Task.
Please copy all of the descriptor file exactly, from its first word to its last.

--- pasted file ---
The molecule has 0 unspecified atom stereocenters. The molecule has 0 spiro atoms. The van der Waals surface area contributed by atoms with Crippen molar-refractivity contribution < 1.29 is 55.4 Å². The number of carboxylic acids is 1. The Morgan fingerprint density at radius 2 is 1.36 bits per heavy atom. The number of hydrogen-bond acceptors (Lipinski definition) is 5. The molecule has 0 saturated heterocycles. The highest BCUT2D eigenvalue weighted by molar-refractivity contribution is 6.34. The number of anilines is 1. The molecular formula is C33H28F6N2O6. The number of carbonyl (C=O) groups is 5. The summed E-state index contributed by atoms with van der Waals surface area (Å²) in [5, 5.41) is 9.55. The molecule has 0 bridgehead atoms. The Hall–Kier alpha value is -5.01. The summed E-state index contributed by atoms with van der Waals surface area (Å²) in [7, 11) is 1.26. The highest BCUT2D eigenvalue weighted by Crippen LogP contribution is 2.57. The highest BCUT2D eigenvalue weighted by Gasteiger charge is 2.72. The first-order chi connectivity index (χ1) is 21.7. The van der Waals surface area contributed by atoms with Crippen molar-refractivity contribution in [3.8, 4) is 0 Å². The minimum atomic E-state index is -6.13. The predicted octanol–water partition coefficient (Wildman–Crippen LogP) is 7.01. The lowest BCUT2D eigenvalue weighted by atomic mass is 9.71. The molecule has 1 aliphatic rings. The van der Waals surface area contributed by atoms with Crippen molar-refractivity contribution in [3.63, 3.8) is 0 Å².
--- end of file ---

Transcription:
The molecule has 0 unspecified atom stereocenters. The molecule has 0 spiro atoms. The van der Waals surface area contributed by atoms with Crippen molar-refractivity contribution < 1.29 is 55.4 Å². The number of carboxylic acids is 1. The Morgan fingerprint density at radius 2 is 1.36 bits per heavy atom. The number of hydrogen-bond acceptors (Lipinski definition) is 5. The molecule has 0 saturated heterocycles. The highest BCUT2D eigenvalue weighted by molar-refractivity contribution is 6.34. The number of anilines is 1. The molecular formula is C33H28F6N2O6. The number of carbonyl (C=O) groups is 5. The summed E-state index contributed by atoms with van der Waals surface area (Å²) in [5, 5.41) is 9.55. The molecule has 0 bridgehead atoms. The Hall–Kier alpha value is -5.01. The summed E-state index contributed by atoms with van der Waals surface area (Å²) in [7, 11) is 1.26. The highest BCUT2D eigenvalue weighted by Crippen LogP contribution is 2.57. The highest BCUT2D eigenvalue weighted by Gasteiger charge is 2.72. The first-order chi connectivity index (χ1) is 21.7. The van der Waals surface area contributed by atoms with Crippen molar-refractivity contribution in [3.8, 4) is 0 Å². The minimum atomic E-state index is -6.13. The predicted octanol–water partition coefficient (Wildman–Crippen LogP) is 7.01. The lowest BCUT2D eigenvalue weighted by atomic mass is 9.71. The molecule has 1 aliphatic rings. The van der Waals surface area contributed by atoms with Crippen molar-refractivity contribution in [3.63, 3.8) is 0 Å².